Until last month, the greatest worry for cruise passengers may have been Norwalk virus or having their vacations disrupted by a hurricane. Now the armed attack on the Seabourn Spirit off Somalia on Nov. 5 has the cruise industry checking its bearings on security.
The Spirit was carrying 151 passengers and 161 crew members when it was fired on at dawn from two small vessels. The ship evaded the attackers; there was one injury, to a crew member. Bruce Good, a spokesman for Seabourn Cruise Line, said that if there were more attacks, "then we would certainly adjust our itineraries to maximize the safety of our guests and our ship."
At Crystal Cruises, which will have Indian Ocean cruises this spring, "A few guests have asked where we're traveling, and we have reassured them that we will not be anywhere near the coast of Somalia," said Mimi Weisband, a spokeswoman.
Princess Cruises and the Cunard Line are also taking a close look at safety. Both are part of Carnival Corp. and have ships with 2006 Indian Ocean itineraries. "Given recent events, we will be again reviewing all our operations procedures and the specific itineraries of those ships to determine whether any changes are necessary," said Julie Benson, a spokeswoman for both lines.
And Dan Grausz, senior vice president for fleet operations of the Holland America Line said, "We are looking into the specifics of that attack and assessing whether our procedures need to be revised."
According to the International Maritime Bureau of the International Chamber of Commerce in London (www.icc-ccs.org) attacks on cruise ships are rare. Almost all similar attacks have involved cargo vessels. In the first nine months of this year, 61 pirate attacks or attempts occurred in Indonesia, 14 in Nigeria, and 10 and seven in the Malacca and Singapore straits, respectively.
A rise in Somalia incidents in recent weeks has brought the number of attacks there to over 30 since March 15. There have been a smattering of robbery and piracy incidents on yachts in Jamaica (seven) and Haiti (two) and one in the Dominican Republic.
Maritime security experts say cruise ships do not make good targets because they carry too many people and are not easy to board.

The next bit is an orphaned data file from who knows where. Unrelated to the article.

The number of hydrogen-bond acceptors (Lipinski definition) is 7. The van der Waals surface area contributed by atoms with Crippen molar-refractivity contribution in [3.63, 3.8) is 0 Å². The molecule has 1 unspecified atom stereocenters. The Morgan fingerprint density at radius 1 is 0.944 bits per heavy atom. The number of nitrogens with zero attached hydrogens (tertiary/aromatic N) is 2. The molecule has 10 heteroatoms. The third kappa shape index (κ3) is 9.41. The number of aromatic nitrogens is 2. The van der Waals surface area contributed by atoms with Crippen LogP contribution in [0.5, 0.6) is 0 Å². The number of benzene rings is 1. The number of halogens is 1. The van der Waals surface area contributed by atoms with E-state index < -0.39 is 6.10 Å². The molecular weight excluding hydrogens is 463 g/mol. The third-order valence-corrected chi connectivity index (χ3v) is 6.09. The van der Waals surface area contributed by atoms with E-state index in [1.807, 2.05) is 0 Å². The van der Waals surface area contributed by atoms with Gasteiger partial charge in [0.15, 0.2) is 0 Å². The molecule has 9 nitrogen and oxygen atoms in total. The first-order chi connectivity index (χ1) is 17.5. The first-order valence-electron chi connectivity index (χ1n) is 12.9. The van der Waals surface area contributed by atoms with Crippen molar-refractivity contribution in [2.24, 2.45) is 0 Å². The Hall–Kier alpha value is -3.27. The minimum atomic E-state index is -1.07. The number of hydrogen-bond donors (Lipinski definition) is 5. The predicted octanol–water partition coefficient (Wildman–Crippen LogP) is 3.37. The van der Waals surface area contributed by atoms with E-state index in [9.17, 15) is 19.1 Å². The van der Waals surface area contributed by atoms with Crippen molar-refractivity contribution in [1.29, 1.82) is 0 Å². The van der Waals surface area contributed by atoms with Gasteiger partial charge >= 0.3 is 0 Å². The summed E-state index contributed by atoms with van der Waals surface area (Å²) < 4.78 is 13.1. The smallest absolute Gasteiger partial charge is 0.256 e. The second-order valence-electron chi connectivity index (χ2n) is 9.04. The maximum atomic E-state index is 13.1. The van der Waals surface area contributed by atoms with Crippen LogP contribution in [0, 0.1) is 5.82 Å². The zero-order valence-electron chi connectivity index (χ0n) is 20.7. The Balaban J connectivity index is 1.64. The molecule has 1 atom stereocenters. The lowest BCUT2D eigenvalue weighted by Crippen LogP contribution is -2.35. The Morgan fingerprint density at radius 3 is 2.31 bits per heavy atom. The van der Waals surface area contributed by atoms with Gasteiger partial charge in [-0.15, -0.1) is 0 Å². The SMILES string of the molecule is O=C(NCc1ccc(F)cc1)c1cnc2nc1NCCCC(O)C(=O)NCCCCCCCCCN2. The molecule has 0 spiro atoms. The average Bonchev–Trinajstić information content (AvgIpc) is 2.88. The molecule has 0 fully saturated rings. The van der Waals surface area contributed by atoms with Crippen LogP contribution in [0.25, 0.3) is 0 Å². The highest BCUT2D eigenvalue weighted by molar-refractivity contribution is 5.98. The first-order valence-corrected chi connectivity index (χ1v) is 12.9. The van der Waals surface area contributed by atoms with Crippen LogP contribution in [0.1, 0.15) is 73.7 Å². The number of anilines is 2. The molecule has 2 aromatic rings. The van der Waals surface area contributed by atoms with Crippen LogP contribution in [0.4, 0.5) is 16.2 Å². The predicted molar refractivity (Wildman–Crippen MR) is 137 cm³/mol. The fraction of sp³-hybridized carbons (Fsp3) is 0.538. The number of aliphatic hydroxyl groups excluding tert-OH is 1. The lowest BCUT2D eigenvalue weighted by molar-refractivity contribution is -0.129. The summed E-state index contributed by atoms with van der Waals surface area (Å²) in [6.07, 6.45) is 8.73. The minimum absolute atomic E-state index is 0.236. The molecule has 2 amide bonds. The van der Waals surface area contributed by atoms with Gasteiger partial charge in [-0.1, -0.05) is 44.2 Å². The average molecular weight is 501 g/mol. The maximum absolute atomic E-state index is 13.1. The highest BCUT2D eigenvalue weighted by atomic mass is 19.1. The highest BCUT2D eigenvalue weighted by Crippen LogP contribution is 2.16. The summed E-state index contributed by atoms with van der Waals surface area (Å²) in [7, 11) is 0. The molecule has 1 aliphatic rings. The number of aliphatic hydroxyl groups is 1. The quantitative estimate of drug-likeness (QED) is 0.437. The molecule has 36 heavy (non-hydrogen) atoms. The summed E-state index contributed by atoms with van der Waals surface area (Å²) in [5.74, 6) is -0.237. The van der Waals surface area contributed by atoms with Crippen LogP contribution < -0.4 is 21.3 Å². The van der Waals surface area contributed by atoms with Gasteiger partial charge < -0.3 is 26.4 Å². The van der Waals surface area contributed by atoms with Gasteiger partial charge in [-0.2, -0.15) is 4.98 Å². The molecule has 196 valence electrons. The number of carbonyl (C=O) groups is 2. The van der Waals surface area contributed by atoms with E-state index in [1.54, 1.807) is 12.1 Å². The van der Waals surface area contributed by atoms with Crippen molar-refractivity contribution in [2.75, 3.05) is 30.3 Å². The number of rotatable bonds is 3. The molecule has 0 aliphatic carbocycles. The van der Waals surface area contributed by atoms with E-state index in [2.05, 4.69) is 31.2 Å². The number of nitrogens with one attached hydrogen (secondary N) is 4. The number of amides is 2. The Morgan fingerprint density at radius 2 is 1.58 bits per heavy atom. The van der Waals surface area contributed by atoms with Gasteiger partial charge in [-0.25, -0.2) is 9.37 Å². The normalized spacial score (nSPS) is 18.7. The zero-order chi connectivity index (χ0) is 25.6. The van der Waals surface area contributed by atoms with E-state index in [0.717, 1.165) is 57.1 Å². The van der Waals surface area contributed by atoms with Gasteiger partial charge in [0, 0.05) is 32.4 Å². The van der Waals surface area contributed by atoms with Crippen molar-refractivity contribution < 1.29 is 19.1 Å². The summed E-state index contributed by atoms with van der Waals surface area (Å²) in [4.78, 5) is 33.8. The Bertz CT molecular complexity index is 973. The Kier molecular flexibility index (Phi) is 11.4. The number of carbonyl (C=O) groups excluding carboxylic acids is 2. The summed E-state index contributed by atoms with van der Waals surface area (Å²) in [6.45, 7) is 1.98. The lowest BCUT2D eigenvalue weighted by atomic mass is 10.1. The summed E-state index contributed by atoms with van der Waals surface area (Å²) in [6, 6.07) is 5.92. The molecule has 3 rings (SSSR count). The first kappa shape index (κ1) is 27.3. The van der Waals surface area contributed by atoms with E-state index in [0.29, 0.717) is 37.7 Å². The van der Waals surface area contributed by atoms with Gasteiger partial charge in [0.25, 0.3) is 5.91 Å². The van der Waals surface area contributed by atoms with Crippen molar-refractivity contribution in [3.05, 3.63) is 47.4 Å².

"Not only do pirates prefer a ship with very few people to control, they also prefer a ship with very easy access from a small boat to a ship's deck," according to Kim E. Petersen, president of SeaSecure, a maritime security company in Fort Lauderdale, Fla. Cruise ships typically have very high freeboards, the distance from the water to the first open deck.
Yet Petersen cautioned that high-profile vessels are ideal terrorism marks, and that the Seabourn incident may have been terrorism rather than piracy. "The larger the ship, the bigger the target," he said. "Smaller boats may be faster and more nimble and could have the means to escape a potential attack."
Jeroen Meijer, a maritime security expert in the Netherlands with Control Risks Group, a business risk consulting firm used by several cruise lines, said that rather than looking at the ship's size, passengers should look at its itinerary.
"I would look at what ports the cruise is going to visit and what are the risks of walking into town," he said. "That is more relevant than the piracy issue."
He listed the Strait of Malacca; the region between Indonesia and Singapore; and the coasts of Bangladesh and Somalia as the areas of highest risk.
The travel warnings on the State Department site, www.travel.state.gov, lists regional risks on land, while the International Maritime Organization maintains a monthly piracy report under the heading Circulars on its site, www.imo.org. The Office of Naval Intelligence Violence at Sea desk also publishes a weekly diary of maritime threats at pollux.nss.nima.mil, as does the International Maritime Bureau at icc-ccs.org / prc / piracyreport.php.
After the 9 / 11 attacks, the industry revamped security plans. Since July 1, 2004, cruise ships operating in international waters must comply with the International Maritime Organization's International Ship and Port Facility Security Code. It mandates minimum security standards, including a shipboard security officer and crew members trained in a security plan in the event of a terrorist attack, piracy or criminal act. It also requires ships to undergo vulnerability assessments and take corrective measures.
The International Marine Organization discourages the use of weapons; alternative innovations include real-time video from unmanned aircraft that can be launched from a ship, and nonlethal electrified fences that surround ships and can give off a 9,000-volt pulse. (Many cruise lines will not reveal all of their procedures.)
"These days, a major concern is a terrorist attack," Peter Butz, vice president for fleet operations at the adventure cruise company Lindblad Expeditions, which operates smaller craft. Butz said the cruise line planned itineraries to avoid risk, a reason it pulled out of the Middle East.